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Benchmarking the practice's financial performance

Find out how well your practice is doing by comparing key statistics from your annual accounts with those of other practices, says Laurence Slavin. This article has been updated with figures for 2017.

Compare your financial results with those of other practices (Image by Stockphoto)
Compare your financial results with those of other practices (Image by Stockphoto)

Without financial benchmarks to measure your practice’s performance against, it is difficult to know if you are spending enough or too much on the resources the practice needs to function - or whether the practice's NHS and other income is sufficient to develop services and sustain profits.

Don’t just muddle along

Some practices are accustomed to using their income to cover expenses and fund partners’ profits shares while giving little thought to financial planning.

This works reasonably well in a stable health economy, but in today’s climate of major change and squeezed funding such a passive approach may play havoc with practice profitability and lead to having to let some staff go and services cuts.

Get an objective overview

Benchmarking gives the practice an objective view of the ranges of expenditures and income streams that it should expect. It provides a framework for comparison and for understanding if and why your finances differ from other practices and whether this is a problem requiring action to solve.

My firm of specialist medical accountants has been using benchmarking for over 30 years to assess how well a practice is performing. A series of key ratios provide a basis for comparison.

What to benchmark

We use four ratios for the proportion of income spent on practice expenditure, five for practice income and two for the annual profits.

The average percentages and benchmark amounts shown are based on a sample of 393 practices, and 1120 GP principals practice accounting years ending in the 12 months to 31 March 2016 and 31 March 2017.

The ratios use core NHS income as denominators:

  • Global sum/PMS baseline
  • Correction factor
  • QOF
  • Enhanced services
Financial performance benchmarks  Average 2017*Average 2016*

1. Percentage of core NHS income spent on practice staff, (excluding doctors - salaried GPs, locum) ie administrative staff, nursing, reception, management

34.31% 33.8%

2. Percentage of core NHS income spent on clinicians/clinical costs: salaried GPs, locums, out-of-hours cover



3. Percentage of core NHS income spent on administrative expenses: day to day practice running costs excluding staff payroll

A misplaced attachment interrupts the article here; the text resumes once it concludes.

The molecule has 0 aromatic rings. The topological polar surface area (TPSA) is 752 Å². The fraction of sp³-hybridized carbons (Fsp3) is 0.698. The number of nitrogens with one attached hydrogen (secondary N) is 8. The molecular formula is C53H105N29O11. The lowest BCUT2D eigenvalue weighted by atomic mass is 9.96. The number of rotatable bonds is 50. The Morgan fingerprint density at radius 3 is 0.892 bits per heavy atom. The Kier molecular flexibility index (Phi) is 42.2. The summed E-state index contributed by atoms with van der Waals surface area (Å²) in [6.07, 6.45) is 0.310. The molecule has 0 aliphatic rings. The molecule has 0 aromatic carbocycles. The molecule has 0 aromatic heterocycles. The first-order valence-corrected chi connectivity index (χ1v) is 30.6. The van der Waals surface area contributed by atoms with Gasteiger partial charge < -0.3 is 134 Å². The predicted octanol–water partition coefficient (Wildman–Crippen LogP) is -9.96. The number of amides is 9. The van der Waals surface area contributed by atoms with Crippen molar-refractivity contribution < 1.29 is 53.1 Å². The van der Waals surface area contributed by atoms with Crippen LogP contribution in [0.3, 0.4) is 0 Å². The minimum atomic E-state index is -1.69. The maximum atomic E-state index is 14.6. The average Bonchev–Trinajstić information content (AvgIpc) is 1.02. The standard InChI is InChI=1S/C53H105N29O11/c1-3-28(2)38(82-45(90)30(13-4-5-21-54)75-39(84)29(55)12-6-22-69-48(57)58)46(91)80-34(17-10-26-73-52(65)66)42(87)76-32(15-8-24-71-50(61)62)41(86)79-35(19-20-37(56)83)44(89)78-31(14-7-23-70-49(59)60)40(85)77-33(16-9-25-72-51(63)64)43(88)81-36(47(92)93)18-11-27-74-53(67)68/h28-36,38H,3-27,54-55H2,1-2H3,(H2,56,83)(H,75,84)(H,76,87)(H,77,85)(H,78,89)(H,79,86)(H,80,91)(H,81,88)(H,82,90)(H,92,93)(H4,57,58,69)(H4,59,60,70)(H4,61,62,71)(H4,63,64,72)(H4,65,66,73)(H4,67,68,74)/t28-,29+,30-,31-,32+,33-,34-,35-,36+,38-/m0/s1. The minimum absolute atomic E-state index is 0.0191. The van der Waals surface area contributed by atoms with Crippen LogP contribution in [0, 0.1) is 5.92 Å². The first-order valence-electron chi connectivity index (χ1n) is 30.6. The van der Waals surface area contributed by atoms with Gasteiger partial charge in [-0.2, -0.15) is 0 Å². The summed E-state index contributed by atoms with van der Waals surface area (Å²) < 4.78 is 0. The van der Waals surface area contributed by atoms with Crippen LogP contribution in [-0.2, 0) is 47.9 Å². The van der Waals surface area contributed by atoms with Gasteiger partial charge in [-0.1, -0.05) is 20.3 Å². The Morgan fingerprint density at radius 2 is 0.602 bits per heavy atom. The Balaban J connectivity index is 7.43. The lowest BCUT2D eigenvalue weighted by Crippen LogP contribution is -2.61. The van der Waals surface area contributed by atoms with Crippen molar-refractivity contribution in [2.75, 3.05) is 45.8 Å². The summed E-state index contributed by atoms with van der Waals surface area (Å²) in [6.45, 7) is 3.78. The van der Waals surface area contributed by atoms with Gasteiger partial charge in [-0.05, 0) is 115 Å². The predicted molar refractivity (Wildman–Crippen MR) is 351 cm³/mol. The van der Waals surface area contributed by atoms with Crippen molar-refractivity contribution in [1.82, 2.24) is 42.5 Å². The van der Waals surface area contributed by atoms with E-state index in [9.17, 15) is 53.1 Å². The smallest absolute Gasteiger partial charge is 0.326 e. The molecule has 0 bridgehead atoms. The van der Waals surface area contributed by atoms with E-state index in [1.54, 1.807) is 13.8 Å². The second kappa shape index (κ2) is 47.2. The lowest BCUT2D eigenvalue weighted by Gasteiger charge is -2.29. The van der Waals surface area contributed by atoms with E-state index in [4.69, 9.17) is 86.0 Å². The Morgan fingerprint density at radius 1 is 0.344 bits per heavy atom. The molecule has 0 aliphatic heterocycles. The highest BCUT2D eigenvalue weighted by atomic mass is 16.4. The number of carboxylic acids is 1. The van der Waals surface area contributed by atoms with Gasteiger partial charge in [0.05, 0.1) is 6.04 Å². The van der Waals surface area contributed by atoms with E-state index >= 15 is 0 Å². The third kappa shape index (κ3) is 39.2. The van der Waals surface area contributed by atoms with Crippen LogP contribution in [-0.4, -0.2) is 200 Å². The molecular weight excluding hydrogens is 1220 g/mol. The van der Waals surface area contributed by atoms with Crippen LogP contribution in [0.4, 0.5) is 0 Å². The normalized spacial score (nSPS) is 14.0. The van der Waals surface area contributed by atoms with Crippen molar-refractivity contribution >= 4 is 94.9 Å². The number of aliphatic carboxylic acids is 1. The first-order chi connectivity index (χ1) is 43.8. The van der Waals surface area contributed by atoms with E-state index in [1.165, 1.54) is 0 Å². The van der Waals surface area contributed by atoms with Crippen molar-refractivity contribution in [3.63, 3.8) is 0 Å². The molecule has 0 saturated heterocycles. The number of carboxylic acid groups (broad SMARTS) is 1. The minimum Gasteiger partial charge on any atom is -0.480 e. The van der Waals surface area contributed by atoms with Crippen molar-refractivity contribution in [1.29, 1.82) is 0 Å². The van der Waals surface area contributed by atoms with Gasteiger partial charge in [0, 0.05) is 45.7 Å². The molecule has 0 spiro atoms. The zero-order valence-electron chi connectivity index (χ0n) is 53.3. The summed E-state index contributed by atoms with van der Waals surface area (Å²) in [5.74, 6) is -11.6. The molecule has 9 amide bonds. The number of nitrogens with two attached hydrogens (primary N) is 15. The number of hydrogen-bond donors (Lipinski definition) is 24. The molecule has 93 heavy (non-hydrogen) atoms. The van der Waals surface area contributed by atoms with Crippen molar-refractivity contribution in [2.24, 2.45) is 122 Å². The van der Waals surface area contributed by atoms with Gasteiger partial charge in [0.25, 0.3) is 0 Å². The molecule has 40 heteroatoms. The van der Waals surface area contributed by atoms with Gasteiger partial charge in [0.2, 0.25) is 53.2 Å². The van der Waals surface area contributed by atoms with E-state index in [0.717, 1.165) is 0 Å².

8.51% 8.63%

4. Percentage of core NHS income spent on legal & professional services : accountancy costs, legal fees, etc excluding interest on surgery loans

1.72% 1.61%

5. Average total NHS income per patient

 £125.43 £115.36

6. Global sum equivalent/PMS baseline income per patient

 £87.78 £87.43

7. QOF income per patient

 £9.89 £10.24

8. Enhanced services income per patient

 £18.09 £17.89

9. Other income per patient: private & professional fees, etc

 £9.67 £10.24

10. Net profit per patient

 £50.26 £51.22

11. Net profit per partner including the NHS employer's superannuation

 £142,248 £144,080

12. Average list size per partner

3,016 3,015

*Based on figures from 393 practices and 1,120 GP principals with accounting years ending in the 12 months to 31 March 2017 and 31 March 2016

Source: Ramsay Brown and Partners

How the benchmarks can help you

Any practice can use these ratios to assess its performance and to make decisions on how to re-shape how it operate.

Benchmarking is also a useful defensive tool when a practice is fighting to retain its current NHS funding. Practices are reviewed and judged largely by the volume of resources given to them and not on what they spend.

You do not need to reveal the details of the practice accounts (which are the personal property of the partners), but producing a benchmarking analysis to back up your case is a key tool is justifying the allocation of resources to the practice.

Benchmarking also provides practices considering taking over or merging with another practice and potential partners and a series of key statistics to assist in the decision making process.

Your practice should be able to produce its own ratios to compare with the benchmarks here, but if you need help, ask your accountant.

  • Laurence Slavin is a partner with chartered accountants Ramsay Brown & Partners who specialise in the finances of GPs, www.ramsaybrown.co.uk

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